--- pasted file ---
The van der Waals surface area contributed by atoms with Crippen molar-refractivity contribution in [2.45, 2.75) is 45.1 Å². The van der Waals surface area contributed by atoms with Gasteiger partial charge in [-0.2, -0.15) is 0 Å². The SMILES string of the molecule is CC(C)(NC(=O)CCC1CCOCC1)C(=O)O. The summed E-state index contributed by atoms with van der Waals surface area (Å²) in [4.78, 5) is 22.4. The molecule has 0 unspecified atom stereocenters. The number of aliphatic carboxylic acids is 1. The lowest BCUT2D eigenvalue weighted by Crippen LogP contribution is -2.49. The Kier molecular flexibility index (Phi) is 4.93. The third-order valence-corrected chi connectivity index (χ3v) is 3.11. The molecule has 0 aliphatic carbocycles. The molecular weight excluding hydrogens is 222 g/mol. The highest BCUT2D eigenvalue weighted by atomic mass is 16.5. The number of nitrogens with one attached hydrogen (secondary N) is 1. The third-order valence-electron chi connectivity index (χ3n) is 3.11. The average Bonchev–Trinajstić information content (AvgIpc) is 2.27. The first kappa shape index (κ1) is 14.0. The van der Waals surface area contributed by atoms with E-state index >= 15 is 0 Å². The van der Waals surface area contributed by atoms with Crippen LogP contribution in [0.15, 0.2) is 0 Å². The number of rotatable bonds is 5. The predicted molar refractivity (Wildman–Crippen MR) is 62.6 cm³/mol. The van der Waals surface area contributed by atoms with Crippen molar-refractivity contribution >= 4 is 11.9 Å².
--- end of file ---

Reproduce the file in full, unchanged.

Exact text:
The van der Waals surface area contributed by atoms with Crippen molar-refractivity contribution in [2.45, 2.75) is 45.1 Å². The van der Waals surface area contributed by atoms with Gasteiger partial charge in [-0.2, -0.15) is 0 Å². The SMILES string of the molecule is CC(C)(NC(=O)CCC1CCOCC1)C(=O)O. The summed E-state index contributed by atoms with van der Waals surface area (Å²) in [4.78, 5) is 22.4. The molecule has 0 unspecified atom stereocenters. The number of aliphatic carboxylic acids is 1. The lowest BCUT2D eigenvalue weighted by Crippen LogP contribution is -2.49. The Kier molecular flexibility index (Phi) is 4.93. The third-order valence-corrected chi connectivity index (χ3v) is 3.11. The molecule has 0 aliphatic carbocycles. The molecular weight excluding hydrogens is 222 g/mol. The highest BCUT2D eigenvalue weighted by atomic mass is 16.5. The number of nitrogens with one attached hydrogen (secondary N) is 1. The third-order valence-electron chi connectivity index (χ3n) is 3.11. The average Bonchev–Trinajstić information content (AvgIpc) is 2.27. The first kappa shape index (κ1) is 14.0. The van der Waals surface area contributed by atoms with E-state index >= 15 is 0 Å². The van der Waals surface area contributed by atoms with Crippen LogP contribution in [0.15, 0.2) is 0 Å². The number of rotatable bonds is 5. The predicted molar refractivity (Wildman–Crippen MR) is 62.6 cm³/mol. The van der Waals surface area contributed by atoms with Crippen molar-refractivity contribution >= 4 is 11.9 Å².